Paris, Denoël et Steel, 1932.
8vo [184 x 113 mm] of 623 pp. and (1) p., restoration of a small tear in the margin p. 133. Dark blue morocco, covers decorated with a large geometric composition of inlaid colored box calf in red, aubergine, claret, vermilion, white variation…, flat spine decorated in the same way, doublures and endleaves in vermilion suede inserted in grey box fillets, gilt edges, wrappers and spine bound in, case. Binding signed J. P. Miguet and dated 1975.
First edition. En Français dans le texte, 366; Dauphin & Fouche 32A1.
One of the 100 numbered copies on Alfa paper, this copy bearing the n°42, second paper after 10 copies printed on vergé d’Arches.
It is in 1932 that Celine broke into literary life with this unprecedented novel of an impetuous violence “Journey to the End of the Night”, a compilation of experiences of any kind, exhaling like a scream, in sometimes obscene, sometimes deeply moving style, expressing a deep compassion for the weak and victims of social life, and an almost morbid sensitivity with revolt and desperate tones.
The novel was barely published that it had the effect of a bomb. He just missed the Goncourt and obtained the Renaudot.
“Journey to the End of the Night failed to the Goncourt prize though it was considered favorite and obtained the Renaudot. This failure fed a vivid polemic between the enthusiasts distinguishing the writer’s genius and the disparagers frightened by the novelty of style and the nihilistic character of the work.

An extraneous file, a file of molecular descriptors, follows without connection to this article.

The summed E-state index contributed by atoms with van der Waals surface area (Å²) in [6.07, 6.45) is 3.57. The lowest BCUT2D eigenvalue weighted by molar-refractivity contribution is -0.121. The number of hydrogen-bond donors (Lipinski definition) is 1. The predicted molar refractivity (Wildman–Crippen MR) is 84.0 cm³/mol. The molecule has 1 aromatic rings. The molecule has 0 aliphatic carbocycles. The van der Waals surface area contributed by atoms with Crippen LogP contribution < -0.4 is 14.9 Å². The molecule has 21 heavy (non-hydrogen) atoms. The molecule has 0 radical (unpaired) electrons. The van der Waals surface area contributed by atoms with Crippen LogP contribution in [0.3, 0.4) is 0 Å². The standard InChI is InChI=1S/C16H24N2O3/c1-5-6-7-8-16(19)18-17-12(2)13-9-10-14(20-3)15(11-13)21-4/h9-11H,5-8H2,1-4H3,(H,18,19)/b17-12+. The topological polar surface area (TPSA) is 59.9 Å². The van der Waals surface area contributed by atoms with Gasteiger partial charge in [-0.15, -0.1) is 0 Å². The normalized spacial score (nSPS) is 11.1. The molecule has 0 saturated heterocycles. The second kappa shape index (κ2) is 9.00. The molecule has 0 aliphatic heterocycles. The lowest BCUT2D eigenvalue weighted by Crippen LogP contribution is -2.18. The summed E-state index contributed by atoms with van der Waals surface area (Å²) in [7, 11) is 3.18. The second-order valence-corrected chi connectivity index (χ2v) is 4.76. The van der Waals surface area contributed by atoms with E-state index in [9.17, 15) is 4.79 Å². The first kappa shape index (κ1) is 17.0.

Half way between the autobiography and the novel, the Journey to the End of the Night tells the wandering of a hero who became mythical, Bardamu, through four main steps: World War I, of which Céline shares with us the horror he lived, then the atmosphere of the hospital; a trip to Africa where Bardamu, as a colonist, runs a factory; a stay in the United States which gives an outline of the American life such as he feels it and the experience of a suburb doctor facing poverty. With a surprising aggressiveness, Céline drew up a fierce review of an age in which he brings the reader. The originality of his tone comes from his intentional deformation of the language he uses, first through a very oral writing, and through the style which constant rhythm contributes to the work’s general lyricism. Thanks to this mythical realism and this truly innovative fictional construction, Céline reaches poetics very specific to him that he will always try to overcome all along his work.” (En Français dans le texte, n°366).
“Céline turns himself into a fierce denigrator of a life dedicated to deterioration within a hallucinated universe where human puppets contort themselves little by little in a convulsive agitation.”
Here is the foreword offered to the reader: “Travelling is quite useful, it makes your imagination work. Everything else is deception and tiredness. Our own trip is entirely imaginary, here is its strength. It goes from life to death. Men, beasts, cities and things, everything is imaginated. It is a novel, only a fictitious story. Littré says so, who never fails. And anyway everybody can do so. You only have to close your eyes. It is on the other side of life.”
A superb copy, bound with untrimmed edges and with the wrappers preserved, in a very elegant binding by J. P. Miguet who cleverly associated a fine opposition of shades in a geometric inlaid decoration on the covers and the large spine of the volume.